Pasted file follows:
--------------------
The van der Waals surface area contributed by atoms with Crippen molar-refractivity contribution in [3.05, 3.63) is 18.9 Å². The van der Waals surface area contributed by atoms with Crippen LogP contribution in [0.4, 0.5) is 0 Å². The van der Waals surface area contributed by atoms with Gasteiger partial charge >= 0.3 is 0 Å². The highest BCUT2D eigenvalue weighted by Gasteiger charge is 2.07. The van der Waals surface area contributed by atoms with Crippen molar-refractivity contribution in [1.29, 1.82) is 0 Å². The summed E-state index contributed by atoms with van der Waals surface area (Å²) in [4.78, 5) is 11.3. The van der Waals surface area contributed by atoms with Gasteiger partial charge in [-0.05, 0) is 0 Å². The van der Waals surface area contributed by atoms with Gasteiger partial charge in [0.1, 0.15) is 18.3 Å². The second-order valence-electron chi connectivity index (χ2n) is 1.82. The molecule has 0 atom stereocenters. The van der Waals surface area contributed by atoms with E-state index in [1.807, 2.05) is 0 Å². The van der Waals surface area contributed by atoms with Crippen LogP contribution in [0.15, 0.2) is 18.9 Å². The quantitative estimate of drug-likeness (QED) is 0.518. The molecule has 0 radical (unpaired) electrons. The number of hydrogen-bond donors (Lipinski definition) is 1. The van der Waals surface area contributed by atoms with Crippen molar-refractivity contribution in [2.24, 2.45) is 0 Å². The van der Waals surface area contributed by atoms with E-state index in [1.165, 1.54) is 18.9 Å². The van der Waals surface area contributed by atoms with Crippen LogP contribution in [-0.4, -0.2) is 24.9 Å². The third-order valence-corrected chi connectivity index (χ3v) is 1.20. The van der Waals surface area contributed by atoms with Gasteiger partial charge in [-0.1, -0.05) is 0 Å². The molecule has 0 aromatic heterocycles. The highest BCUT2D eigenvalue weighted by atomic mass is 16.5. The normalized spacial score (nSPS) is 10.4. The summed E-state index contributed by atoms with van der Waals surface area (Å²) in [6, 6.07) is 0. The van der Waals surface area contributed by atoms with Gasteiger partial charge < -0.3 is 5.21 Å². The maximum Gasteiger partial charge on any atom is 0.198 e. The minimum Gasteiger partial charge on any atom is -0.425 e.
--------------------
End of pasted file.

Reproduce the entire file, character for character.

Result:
The van der Waals surface area contributed by atoms with Crippen molar-refractivity contribution in [3.05, 3.63) is 18.9 Å². The van der Waals surface area contributed by atoms with Crippen LogP contribution in [0.4, 0.5) is 0 Å². The van der Waals surface area contributed by atoms with Gasteiger partial charge >= 0.3 is 0 Å². The highest BCUT2D eigenvalue weighted by Gasteiger charge is 2.07. The van der Waals surface area contributed by atoms with Crippen molar-refractivity contribution in [1.29, 1.82) is 0 Å². The summed E-state index contributed by atoms with van der Waals surface area (Å²) in [4.78, 5) is 11.3. The van der Waals surface area contributed by atoms with Gasteiger partial charge in [-0.05, 0) is 0 Å². The van der Waals surface area contributed by atoms with Gasteiger partial charge in [0.1, 0.15) is 18.3 Å². The second-order valence-electron chi connectivity index (χ2n) is 1.82. The molecule has 0 atom stereocenters. The van der Waals surface area contributed by atoms with E-state index in [1.807, 2.05) is 0 Å². The van der Waals surface area contributed by atoms with Crippen LogP contribution in [0.15, 0.2) is 18.9 Å². The quantitative estimate of drug-likeness (QED) is 0.518. The molecule has 0 radical (unpaired) electrons. The number of hydrogen-bond donors (Lipinski definition) is 1. The van der Waals surface area contributed by atoms with Crippen molar-refractivity contribution in [2.24, 2.45) is 0 Å². The van der Waals surface area contributed by atoms with E-state index in [1.165, 1.54) is 18.9 Å². The van der Waals surface area contributed by atoms with Crippen LogP contribution in [-0.4, -0.2) is 24.9 Å². The third-order valence-corrected chi connectivity index (χ3v) is 1.20. The van der Waals surface area contributed by atoms with Gasteiger partial charge in [-0.1, -0.05) is 0 Å². The molecule has 0 aromatic heterocycles. The highest BCUT2D eigenvalue weighted by atomic mass is 16.5. The normalized spacial score (nSPS) is 10.4. The summed E-state index contributed by atoms with van der Waals surface area (Å²) in [6, 6.07) is 0. The van der Waals surface area contributed by atoms with Gasteiger partial charge < -0.3 is 5.21 Å². The maximum Gasteiger partial charge on any atom is 0.198 e. The minimum Gasteiger partial charge on any atom is -0.425 e.